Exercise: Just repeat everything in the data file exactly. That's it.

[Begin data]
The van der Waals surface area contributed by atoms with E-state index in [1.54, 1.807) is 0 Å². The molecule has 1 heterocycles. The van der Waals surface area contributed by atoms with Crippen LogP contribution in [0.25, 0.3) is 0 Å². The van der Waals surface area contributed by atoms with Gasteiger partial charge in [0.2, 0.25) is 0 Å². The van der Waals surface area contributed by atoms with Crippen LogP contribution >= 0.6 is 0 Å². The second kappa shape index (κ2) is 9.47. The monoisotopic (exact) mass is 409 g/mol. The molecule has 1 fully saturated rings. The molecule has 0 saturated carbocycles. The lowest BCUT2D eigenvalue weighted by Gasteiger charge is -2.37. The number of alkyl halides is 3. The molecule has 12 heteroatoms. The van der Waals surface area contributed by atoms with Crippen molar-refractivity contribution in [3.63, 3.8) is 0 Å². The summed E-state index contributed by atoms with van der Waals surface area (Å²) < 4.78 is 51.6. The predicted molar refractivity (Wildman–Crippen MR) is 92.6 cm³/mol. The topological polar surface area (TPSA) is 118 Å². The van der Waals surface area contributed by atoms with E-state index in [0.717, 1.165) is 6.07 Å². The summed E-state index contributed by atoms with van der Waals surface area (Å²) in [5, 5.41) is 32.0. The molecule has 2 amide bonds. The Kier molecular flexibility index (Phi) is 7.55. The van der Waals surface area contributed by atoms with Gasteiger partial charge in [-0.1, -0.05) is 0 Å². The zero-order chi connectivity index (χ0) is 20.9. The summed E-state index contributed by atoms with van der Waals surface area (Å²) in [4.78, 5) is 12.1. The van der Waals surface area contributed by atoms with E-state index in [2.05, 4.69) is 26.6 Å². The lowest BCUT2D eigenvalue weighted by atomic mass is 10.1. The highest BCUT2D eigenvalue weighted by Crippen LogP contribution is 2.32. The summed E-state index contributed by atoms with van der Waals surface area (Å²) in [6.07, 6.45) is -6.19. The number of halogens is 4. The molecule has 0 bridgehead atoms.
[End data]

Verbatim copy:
The van der Waals surface area contributed by atoms with E-state index in [1.54, 1.807) is 0 Å². The molecule has 1 heterocycles. The van der Waals surface area contributed by atoms with Crippen LogP contribution in [0.25, 0.3) is 0 Å². The van der Waals surface area contributed by atoms with Gasteiger partial charge in [0.2, 0.25) is 0 Å². The van der Waals surface area contributed by atoms with Crippen LogP contribution >= 0.6 is 0 Å². The second kappa shape index (κ2) is 9.47. The monoisotopic (exact) mass is 409 g/mol. The molecule has 1 fully saturated rings. The molecule has 0 saturated carbocycles. The lowest BCUT2D eigenvalue weighted by Gasteiger charge is -2.37. The number of alkyl halides is 3. The molecule has 12 heteroatoms. The van der Waals surface area contributed by atoms with Crippen molar-refractivity contribution in [3.63, 3.8) is 0 Å². The summed E-state index contributed by atoms with van der Waals surface area (Å²) < 4.78 is 51.6. The predicted molar refractivity (Wildman–Crippen MR) is 92.6 cm³/mol. The topological polar surface area (TPSA) is 118 Å². The van der Waals surface area contributed by atoms with E-state index in [0.717, 1.165) is 6.07 Å². The summed E-state index contributed by atoms with van der Waals surface area (Å²) in [5, 5.41) is 32.0. The molecule has 2 amide bonds. The Kier molecular flexibility index (Phi) is 7.55. The van der Waals surface area contributed by atoms with Gasteiger partial charge in [-0.1, -0.05) is 0 Å². The zero-order chi connectivity index (χ0) is 20.9. The summed E-state index contributed by atoms with van der Waals surface area (Å²) in [4.78, 5) is 12.1. The van der Waals surface area contributed by atoms with E-state index in [2.05, 4.69) is 26.6 Å². The lowest BCUT2D eigenvalue weighted by atomic mass is 10.1. The highest BCUT2D eigenvalue weighted by Crippen LogP contribution is 2.32. The summed E-state index contributed by atoms with van der Waals surface area (Å²) in [6.07, 6.45) is -6.19. The number of halogens is 4. The molecule has 0 bridgehead atoms.